Neurophysiological and Dynamical Control Principles Underlying Variable and Stereotyped Movement Patterns During Motor Skill Acquisition
Kazutoshi Kudo*1, Makoto Miyazaki*2, Hirofumi Sekiguchi*3,
Hiroshi Kadota*4, Shinya Fujii*4,*5, Akito Miura*1,*5,
Michiko Yoshie*1,*5,*6, and Hiroki Nakata*7
*1Department of Life Sciences, Graduate School of Arts and Sciences, The University of Tokyo, 3-8-1 Komaba, Meguro-ku, Tokyo 153-8902, Japan
*2Research Institute of Kochi University of Technology, 185 Miyanokuchi, Tosayamada, Kochi 782-8502, Japan
*3Faculty of Business and Information Sciences, Jobu University
*4Division of Physical and Health Education, Graduate School of Education, The University of Tokyo
*5Japan Society for the Promotion of Science
*6Clinical Imaging Sciences Centre, Brighton and Sussex Medical School, University of Sussex
*7Faculty of Sport Sciences, Waseda University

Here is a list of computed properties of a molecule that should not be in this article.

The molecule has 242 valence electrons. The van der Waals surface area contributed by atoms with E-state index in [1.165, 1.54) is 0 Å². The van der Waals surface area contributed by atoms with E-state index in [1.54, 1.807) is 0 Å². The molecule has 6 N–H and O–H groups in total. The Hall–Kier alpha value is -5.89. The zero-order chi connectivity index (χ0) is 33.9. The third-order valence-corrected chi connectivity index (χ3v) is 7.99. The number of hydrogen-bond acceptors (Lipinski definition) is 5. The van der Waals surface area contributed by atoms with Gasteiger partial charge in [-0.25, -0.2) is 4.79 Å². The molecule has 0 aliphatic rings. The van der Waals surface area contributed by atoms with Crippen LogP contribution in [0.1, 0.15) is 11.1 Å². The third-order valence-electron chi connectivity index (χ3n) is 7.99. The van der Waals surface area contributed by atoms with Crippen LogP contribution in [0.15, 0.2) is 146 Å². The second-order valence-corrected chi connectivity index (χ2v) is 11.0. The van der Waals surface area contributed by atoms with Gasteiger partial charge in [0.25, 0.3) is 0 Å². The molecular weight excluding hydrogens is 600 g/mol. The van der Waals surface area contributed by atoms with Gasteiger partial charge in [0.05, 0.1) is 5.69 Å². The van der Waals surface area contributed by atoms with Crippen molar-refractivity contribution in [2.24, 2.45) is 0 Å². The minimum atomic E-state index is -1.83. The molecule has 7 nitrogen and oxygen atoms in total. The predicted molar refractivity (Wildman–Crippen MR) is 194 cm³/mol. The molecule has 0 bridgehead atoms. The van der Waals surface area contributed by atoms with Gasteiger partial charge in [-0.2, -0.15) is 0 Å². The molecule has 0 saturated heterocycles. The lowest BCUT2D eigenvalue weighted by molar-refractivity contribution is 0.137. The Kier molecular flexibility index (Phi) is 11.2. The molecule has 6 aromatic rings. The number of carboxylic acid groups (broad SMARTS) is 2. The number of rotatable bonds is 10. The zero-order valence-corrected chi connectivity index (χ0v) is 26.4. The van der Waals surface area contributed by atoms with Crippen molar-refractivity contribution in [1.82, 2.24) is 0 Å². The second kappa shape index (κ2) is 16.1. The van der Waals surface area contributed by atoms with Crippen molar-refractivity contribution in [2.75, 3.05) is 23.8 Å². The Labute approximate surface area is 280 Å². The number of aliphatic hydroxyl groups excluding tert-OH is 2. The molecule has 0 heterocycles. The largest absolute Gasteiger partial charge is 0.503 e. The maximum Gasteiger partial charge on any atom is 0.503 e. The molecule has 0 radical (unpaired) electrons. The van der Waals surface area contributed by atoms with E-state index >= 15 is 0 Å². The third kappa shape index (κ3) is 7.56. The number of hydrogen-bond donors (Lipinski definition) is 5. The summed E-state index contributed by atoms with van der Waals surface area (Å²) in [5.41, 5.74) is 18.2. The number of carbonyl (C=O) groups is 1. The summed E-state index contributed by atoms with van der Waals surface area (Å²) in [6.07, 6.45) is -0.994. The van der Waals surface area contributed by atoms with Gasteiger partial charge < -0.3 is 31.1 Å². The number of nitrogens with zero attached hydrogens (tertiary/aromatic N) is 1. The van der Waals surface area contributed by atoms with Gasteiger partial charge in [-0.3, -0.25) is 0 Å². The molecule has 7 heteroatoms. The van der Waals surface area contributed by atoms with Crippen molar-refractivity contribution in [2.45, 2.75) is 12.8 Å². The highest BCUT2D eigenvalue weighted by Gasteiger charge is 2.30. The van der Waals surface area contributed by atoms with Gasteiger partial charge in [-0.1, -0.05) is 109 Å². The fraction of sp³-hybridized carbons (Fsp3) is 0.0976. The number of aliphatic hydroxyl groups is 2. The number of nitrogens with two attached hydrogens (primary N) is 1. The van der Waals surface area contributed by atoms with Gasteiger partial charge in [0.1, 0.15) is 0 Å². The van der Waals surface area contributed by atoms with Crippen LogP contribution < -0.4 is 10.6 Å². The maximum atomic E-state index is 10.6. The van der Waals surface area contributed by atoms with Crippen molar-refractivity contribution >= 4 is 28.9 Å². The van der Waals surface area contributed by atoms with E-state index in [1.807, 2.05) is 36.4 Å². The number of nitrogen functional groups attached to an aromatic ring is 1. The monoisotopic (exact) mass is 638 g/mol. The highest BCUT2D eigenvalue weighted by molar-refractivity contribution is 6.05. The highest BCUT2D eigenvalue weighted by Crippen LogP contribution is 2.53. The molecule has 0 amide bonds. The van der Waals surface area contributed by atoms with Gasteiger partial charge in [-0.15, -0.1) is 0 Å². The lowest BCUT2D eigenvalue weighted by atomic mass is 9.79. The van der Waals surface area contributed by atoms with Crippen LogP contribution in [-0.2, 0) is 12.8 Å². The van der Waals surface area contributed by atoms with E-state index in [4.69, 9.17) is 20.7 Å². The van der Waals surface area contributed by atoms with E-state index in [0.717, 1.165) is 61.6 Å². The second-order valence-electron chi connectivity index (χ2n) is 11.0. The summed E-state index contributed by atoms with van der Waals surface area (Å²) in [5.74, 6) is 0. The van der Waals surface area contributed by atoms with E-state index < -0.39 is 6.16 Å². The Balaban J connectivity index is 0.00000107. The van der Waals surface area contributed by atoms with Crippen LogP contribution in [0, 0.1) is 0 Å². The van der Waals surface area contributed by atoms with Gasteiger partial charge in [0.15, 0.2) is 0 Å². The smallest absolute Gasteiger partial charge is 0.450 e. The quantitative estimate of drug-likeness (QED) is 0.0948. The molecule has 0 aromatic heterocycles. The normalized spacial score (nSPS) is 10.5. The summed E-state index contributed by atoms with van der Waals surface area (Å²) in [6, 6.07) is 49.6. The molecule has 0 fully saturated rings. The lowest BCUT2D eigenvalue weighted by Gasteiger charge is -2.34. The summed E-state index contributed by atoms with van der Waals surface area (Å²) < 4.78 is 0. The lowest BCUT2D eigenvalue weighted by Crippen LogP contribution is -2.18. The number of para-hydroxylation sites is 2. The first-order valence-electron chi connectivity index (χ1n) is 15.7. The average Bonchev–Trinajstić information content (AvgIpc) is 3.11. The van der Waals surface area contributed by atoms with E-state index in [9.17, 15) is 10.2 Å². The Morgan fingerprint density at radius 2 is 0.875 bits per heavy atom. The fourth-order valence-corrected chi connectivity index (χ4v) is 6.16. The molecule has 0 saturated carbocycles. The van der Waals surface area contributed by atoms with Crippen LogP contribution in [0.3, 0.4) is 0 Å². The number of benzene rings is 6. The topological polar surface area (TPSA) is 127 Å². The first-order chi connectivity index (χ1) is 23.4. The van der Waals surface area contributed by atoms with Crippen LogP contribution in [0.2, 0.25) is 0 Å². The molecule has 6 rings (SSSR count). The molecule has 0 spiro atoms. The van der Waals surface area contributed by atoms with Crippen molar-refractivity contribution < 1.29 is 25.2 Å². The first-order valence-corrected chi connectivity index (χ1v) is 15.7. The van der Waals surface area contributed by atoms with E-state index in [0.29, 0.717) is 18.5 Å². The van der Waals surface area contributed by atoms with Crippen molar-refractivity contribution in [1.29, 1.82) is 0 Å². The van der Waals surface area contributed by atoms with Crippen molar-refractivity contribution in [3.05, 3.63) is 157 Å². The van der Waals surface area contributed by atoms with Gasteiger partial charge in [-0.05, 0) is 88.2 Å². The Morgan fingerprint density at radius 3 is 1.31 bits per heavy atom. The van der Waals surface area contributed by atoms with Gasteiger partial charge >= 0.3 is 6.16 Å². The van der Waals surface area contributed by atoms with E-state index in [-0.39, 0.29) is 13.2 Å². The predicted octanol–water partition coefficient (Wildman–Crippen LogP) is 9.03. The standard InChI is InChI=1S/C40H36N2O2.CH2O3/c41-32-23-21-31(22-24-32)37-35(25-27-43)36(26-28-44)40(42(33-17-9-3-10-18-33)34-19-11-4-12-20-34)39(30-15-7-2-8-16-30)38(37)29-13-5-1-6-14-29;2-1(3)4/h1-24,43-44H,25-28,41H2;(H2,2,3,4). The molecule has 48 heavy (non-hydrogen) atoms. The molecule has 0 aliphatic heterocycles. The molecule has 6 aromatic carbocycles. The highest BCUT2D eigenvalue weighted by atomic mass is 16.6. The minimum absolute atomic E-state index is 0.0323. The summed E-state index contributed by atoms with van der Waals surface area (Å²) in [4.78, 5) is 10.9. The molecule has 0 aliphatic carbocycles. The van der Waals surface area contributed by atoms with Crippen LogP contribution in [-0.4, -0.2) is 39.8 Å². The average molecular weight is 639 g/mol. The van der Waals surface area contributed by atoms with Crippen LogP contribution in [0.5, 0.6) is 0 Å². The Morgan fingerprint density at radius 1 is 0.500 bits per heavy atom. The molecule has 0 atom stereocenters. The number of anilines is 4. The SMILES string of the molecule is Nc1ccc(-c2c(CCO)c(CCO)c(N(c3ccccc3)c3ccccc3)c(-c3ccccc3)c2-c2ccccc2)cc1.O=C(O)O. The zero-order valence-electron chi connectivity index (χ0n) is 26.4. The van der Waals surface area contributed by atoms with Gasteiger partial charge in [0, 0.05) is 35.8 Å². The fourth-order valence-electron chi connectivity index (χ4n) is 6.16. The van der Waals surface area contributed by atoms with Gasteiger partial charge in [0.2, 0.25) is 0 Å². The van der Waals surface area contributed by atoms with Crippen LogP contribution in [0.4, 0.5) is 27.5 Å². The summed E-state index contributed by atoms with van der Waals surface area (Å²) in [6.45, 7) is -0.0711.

While novices who are unfamiliar to a new motor skill typically show variable and unstable movements, highly skilled experts show a stable and accurate performance. These distinct differences in motor control between experts and novices have led researchers to hypothesize that neuromotor noise is reduced in the process of motor skill acquisition. On the other hand, it should be noted that novices’ movements have other characteristics; they are habituated and stereotyped. In this review, we discuss the principles governing spatiotemporal organization of movements in novices and experts while solving specific motor problems under varied conditions, by introducing experimental and theoretical studies that use neurophysiological techniques such as electromyography, functional magnetic resonance imaging, and transcranial magnetic stimulation, and mathematical models such as stochastic and dynamical models. On the basis of the findings from a variety of perceptual-motor skills (e.g., ballthrowing, badminton smash, long-distance running, piano and drum performance, street dance, a popular hand game of rock-paper-scissors, and temporal order judgement task), we argue that the novices’ characteristic movement patterns were organized under specific constraints and typical strategy, without which the variability would increase even more, while experts’ movements were organized with functional and compensatory variability that can drive out erroneous noise variability. We also showed that in a particular type of interlimb coordination, skilled and unskilled movement patterns could be seamlessly described as the time evolution of nonlinear and self-organized dynamical systems, suggesting that the dynamical systems approach is a major candidate for understanding the principle underlying organization of experts’ and novices’ movements.
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